Academic life — especially if you are doing postgraduate studies — is stressful. That much most of us can agree on. The stress is caused mainly by the research itself. From trial and errors during the dawn of it all and securing working materials and equipment, to lab protocols that we can follow — and get positive results from! — up to completing that much needed first chapter. Stressful! Other stressors may be funding. Coming up with a research idea is one thing but securing funding for that specific idea is another. Colleagues, supervisors and university administration…well, these fall in the league of their own.
Once or twice all of us go through such tremendous stress that we feel the world has turned its back on us. Often, we resort to spending our nights in the laboratory, office or field trying, by all means, to make it work. The problem, however, is the more we don’t find answers we are looking for, the more we get trapped in the corner of depression and the desire to quit. The top ten reasons for depression in postgraduate students can often be avoided — but we often don’t realise that we’re heading towards them in time to change our ways.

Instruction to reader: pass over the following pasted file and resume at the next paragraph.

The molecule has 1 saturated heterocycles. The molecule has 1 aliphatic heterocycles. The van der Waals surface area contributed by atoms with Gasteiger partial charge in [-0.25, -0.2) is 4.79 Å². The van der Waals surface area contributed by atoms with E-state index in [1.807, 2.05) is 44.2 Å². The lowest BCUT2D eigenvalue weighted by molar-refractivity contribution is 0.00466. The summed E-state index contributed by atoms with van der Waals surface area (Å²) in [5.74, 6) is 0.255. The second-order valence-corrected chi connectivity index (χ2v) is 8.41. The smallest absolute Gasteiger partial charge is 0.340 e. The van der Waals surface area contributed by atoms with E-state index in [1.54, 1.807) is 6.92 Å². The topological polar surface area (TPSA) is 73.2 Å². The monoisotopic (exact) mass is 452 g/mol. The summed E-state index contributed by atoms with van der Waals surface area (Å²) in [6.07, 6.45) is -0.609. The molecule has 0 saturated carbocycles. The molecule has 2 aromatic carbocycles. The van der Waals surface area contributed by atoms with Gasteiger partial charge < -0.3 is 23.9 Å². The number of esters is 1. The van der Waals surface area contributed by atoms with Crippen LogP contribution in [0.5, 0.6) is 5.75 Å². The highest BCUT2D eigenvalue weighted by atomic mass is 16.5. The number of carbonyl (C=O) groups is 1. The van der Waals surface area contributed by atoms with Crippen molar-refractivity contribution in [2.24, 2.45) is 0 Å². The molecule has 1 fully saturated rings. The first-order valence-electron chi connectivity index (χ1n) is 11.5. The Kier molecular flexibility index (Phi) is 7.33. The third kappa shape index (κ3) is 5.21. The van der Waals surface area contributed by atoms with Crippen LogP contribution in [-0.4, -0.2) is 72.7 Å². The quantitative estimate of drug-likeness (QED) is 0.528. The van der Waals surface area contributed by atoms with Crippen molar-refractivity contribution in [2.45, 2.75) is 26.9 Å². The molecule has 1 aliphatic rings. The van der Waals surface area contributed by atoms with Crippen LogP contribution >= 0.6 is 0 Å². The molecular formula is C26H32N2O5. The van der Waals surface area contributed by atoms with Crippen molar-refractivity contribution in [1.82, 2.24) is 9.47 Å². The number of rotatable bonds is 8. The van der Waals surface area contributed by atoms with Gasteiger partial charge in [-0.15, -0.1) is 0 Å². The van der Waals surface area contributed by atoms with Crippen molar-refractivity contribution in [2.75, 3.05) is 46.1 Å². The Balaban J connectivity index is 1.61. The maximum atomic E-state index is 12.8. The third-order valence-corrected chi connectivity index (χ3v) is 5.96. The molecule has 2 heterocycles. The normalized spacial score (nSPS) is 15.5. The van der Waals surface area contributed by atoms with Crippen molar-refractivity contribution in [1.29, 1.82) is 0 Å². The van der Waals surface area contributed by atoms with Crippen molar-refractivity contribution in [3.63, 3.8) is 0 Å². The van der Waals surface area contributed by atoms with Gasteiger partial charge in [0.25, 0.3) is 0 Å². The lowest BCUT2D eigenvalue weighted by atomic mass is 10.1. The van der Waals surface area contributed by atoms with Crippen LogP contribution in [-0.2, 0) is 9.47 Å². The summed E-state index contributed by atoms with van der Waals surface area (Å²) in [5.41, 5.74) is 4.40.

There is, however, in the midst of it all, a reminder I would like to make to every postgraduate student out there. Just in time to save everyone’s sanity, I hope (laughs). There are a few people we should never forget while traveling in this journey of academia. I know from personal experience that I would rather talk to my fellow student about my problems because they understand better. They understand all my struggles, the terminology and some are going through the same rough patch as I am, probably. It is understandable.
However, we lose friends along the way and alienate family members at the sight of the ‘bigger picture’. Fortunately, most of them make an effort to stay in our lives. We should, I believe, make an effort to get away from it all and spend time with these people. They may not get what we do or even understand why we’re doing it but they will make sure that we can forget, even if it’s just for a minute, about the stressful research journey and often remind us why we started. They hold us dearly in their hearts and spending time with them may help make our journey a little bit enjoyable.
Remember, research will make you travel the world, see places and meet new people. Everything surely changes; but when the world stops making the noise, the smell of the laboratory coat fades away and you have had enough sleep, when you open your eyes you will see that those who may be research-illiterate surely do matter.
3 thoughts on “It is a stressful journey”
Indeed! It is actually refreshing to hang around people who don’t do what you do, and “worry” about something different.
And get to have some fun too. Often, you’ll even get a new perspective on your work itself
I studied philosophy and hanging out with non-philosophers definitely improved the depth of my work. Also made many new friends
Didn’t get to travel though!